This reputational advantage is beneficial for all SMEs, regardless of the industry or sector they operate in.

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For example, you may be storing sensitive information (such as HR records or financial information), or hosting and storing commercially sensitive data. Being Cyber Essentials accredited and displaying the Cyber Essentials badge on your website, you are informing your customers, partners and investors that you take the security of your information systems and the integrity of their data sincerely.

This builds trust and gives you a competitive advantage, particularly if competitors do not possess the same accreditation. It also prevents potential customers identifying you as a potential ‘weak link’ in the supply chain.

4.  A foundation for other cyber security standards

GDPR (General Data Protection Regulation 2016/679) was introduced 2018.  Under the terms of GDPR, those organisations who collect and manage personal data are obliged to protect it from misuse and exploitation.

Implementing Cyber Essentials and adhering to the cyber security principles which underpin the Cyber Essentials framework helps you to maintain certain compliance requirements for GDPR.

Similarly, the ISO 27001 Information Security management standard can operate in tandem with Cyber Essentials principals and controls.

Whilst the ISO 27001 Information Security Standard is far more comprehensive, due to its wide-ranging scope for Information security components, Cyber Essentials will help focus on the cyber elements.

5. Bid for Government contracts with Cyber Essentials

Cyber Essentials certification will provide SMEs with new business opportunities as it shows business partners and potential customers that your company operates a secure digital environment.

Organisations seeking to bid for UK Government contracts you will need to be Cyber Essentials certified.  This is now a compulsory requirement for any company wishing to work with the UK Government. Gaining the Cyber Essentials Plus certification will provide SMEs the opportunity to work with the Ministry of Defence (MoD).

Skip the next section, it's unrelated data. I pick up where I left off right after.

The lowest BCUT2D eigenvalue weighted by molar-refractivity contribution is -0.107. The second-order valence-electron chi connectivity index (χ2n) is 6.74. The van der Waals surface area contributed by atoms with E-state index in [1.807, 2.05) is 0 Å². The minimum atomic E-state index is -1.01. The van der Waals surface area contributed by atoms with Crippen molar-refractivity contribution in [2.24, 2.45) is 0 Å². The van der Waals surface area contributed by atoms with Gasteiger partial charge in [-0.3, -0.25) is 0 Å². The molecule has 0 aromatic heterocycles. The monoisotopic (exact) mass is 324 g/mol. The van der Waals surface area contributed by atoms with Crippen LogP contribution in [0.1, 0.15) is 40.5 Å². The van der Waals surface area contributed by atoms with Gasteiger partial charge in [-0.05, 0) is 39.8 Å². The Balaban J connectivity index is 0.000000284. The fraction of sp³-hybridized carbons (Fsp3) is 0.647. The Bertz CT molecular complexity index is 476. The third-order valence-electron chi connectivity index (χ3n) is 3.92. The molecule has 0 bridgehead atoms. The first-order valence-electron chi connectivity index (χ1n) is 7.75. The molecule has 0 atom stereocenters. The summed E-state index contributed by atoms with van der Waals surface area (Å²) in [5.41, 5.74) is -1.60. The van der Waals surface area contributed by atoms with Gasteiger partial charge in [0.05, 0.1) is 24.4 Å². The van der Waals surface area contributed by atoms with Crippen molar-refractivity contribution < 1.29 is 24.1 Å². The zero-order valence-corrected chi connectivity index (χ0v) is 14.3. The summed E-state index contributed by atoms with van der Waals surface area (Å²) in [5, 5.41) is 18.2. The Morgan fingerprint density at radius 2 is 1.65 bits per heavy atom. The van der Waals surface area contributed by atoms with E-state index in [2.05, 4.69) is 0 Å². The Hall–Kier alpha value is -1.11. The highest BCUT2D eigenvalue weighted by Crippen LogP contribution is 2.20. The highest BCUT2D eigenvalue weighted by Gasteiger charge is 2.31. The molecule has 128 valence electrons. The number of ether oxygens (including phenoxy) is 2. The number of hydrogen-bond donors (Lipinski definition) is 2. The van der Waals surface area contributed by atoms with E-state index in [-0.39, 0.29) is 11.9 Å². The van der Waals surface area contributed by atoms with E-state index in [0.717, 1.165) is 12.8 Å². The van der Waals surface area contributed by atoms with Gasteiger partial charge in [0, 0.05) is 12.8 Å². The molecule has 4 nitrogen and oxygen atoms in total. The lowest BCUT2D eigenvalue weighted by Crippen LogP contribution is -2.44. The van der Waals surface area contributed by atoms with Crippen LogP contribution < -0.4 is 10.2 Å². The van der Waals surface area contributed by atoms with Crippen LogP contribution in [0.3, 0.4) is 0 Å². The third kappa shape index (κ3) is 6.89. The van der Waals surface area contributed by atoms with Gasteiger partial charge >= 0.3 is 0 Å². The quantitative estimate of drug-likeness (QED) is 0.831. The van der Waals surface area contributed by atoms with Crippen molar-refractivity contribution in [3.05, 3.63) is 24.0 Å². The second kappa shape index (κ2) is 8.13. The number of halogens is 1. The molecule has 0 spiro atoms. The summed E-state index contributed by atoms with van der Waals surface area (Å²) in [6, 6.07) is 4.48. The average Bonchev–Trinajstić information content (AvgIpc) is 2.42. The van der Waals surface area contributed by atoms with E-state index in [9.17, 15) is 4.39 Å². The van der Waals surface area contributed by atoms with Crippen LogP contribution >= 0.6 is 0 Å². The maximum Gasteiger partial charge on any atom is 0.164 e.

To ensure cyber security best practices in its supply chain, the UK Government has announced that until your company achieves Cyber Essentials, you cannot bid for government contracts. In general, such contracts will involve sensitive information to be handled and certain technical services to be provisioned.

6. Reduce cyber insurance premiums

Insurance companies specialising in cyber insurance tend to view SMEs that have attained the Cyber Essentials certification more favourably.

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Demonstrating that your business has been successfully assessed against the Cyber Essentials Assurance Framework could make your organisation eligible for free cyber insurance cover, saving your business up to £25,000.

SMEs with an annual turnover of less than £20,000,000 that have achieved self-assessed certification encompassing their organisation to the Cyber Essentials Plus standard, may be awarded coverage of up to £25,000 of damages via Cyber Liability Insurance.

What does Cyber Essentials certification involve?

The Cyber Security Assurance Framework provides five core technical security controls that an organisation needs implement to protect itself against the most common form of cyber attacks originating from the Internet.